My friend who works for a local paper was offered a rather sought-after job recently... aside from her daily job, she is now an undercover restaurant critic! As her good friend, I felt 'obliged' to accompany her and her boyfriend on a demanding mission to try out different restaurants in town.

Being a wine drinker, I am usually fond of wine bars, but our experience at California vintage did not live up to our expectations. We all liked the idea of a wine bar serving 1/2 and full glasses with dishes that you can pair with. However, the overall execution, quality and service were a huge letdown. I am sure my friend will write about our experience in her column but I feel the need to let out some steam here...

First of all, the service was sloppy (common throughout Hong Kong) but what bothered me most was when I asked the sommelier/ manager to recommend a rose wine. He actually told me that he is not a rose drinker, hence, he has no idea which one is good!

In terms of wine, my friends thought their sparkling wine was too salty and when we moved onto the reds, they were all too cold to drink (a bit like the chilled wines you get on long-haul flights), which was probably why they all tasted bland and flavourless.

Food wise, they all sounded good on paper/ ipad (another gimmick), but the quality and execution were really not up to scratch. The salmon salad with flatbread was pretty awful... the marinade did not go well with the salmon and the salad didn't even have any dressing on it! The flatbread pizza turned out to be too sweet and the cheese platter was a joke, for $120, I am sure I could find better cheeses at City'super. Out of everything we ordered, California sliders with porchetta was the only dish we liked, though we weren't sure of what to do with the jus de porc and so we left it untouched! Almost all the dishes we ordered were not very substantial and so we decided to go elsewhere to fill our 1/2 emptied stomachs!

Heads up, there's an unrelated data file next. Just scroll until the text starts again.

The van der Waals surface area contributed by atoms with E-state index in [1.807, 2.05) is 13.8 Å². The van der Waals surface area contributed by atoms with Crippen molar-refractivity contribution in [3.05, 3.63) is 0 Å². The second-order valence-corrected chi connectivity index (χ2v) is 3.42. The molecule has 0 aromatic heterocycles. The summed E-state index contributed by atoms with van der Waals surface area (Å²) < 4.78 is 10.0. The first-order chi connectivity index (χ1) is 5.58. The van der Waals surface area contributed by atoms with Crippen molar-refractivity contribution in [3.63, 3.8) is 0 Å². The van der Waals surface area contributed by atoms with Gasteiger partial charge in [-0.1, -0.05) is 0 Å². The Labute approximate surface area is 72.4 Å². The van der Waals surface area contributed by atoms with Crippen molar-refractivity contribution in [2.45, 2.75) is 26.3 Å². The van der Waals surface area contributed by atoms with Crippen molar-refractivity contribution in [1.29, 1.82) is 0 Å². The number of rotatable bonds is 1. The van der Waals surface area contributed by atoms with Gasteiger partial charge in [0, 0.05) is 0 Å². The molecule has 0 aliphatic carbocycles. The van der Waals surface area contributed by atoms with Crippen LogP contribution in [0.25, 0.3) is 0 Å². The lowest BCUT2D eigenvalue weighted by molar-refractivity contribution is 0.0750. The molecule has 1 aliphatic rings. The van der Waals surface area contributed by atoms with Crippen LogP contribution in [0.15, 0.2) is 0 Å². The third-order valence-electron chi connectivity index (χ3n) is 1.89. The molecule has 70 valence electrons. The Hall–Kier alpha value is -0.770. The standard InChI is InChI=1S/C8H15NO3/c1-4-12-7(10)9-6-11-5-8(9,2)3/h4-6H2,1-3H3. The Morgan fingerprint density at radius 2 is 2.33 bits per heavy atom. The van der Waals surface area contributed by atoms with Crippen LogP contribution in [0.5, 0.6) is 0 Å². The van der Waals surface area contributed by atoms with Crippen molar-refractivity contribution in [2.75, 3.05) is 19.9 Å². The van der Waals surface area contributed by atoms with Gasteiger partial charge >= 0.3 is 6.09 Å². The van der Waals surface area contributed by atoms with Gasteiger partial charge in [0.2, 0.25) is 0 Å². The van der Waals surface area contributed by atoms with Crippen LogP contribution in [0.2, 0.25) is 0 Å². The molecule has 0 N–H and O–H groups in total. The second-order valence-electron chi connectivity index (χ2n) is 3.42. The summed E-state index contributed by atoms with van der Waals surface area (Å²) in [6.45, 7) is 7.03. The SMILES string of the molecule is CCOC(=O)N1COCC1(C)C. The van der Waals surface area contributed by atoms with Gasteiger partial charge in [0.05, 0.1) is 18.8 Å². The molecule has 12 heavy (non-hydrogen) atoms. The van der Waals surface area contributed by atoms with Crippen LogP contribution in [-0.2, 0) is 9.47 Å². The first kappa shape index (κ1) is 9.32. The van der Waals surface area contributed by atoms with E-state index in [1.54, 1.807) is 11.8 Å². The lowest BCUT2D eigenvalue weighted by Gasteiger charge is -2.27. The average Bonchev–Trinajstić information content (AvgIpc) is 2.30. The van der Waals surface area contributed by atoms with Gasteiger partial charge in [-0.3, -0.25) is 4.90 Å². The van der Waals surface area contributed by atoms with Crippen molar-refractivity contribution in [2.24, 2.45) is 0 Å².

The bill came to almost $2000 and we were all glad that it wasn't out of our own pockets since we all felt it was a rip-off! I wonder how long this place can survive when the novelty has worn off? We shall wait and see.

 

Yardbird - 33-35 Bridges Street, Sheung Wan

After our disappointing meal, my friend decided to take me to the hippest izakaya/ yakitori place in town, which is also probably one of the noisiest restaurants in town... I haven't experienced such noise level since I last went clubbing a few years back! (Perhaps acoustics should be made compulsory for all interior design courses?)

Overlooking the noise level, the quality and standard of this bar/ restaurant is much higher than California Vintage. We found the service friendly and efficient and were impressed by the drinks list which offers a wide range of cocktails, beer and wine. For our midnight feast, we decided to go for the sweetcorn tempura and their signature dish: KFC/ Korean fried cauliflower. The latter is quite clever (the concept is almost similar to marinated chicken feet!) because it manages to turn a bland vegetable into something tasty and flavoursome!  This place has a 'New York vibe' to it, so it's not surprising to find out that the chef/owner used to work for Masa in NYC.

It is rare to find a hip restaurant that can live up to its hype, but Yardbird seems to be an exception; however, it is definitely not an ideal venue for your first date...

 


This post was posted in Coffee, Hong Kong, Food & dining, Travel and was tagged with Coffee, Hong Kong, Food & dining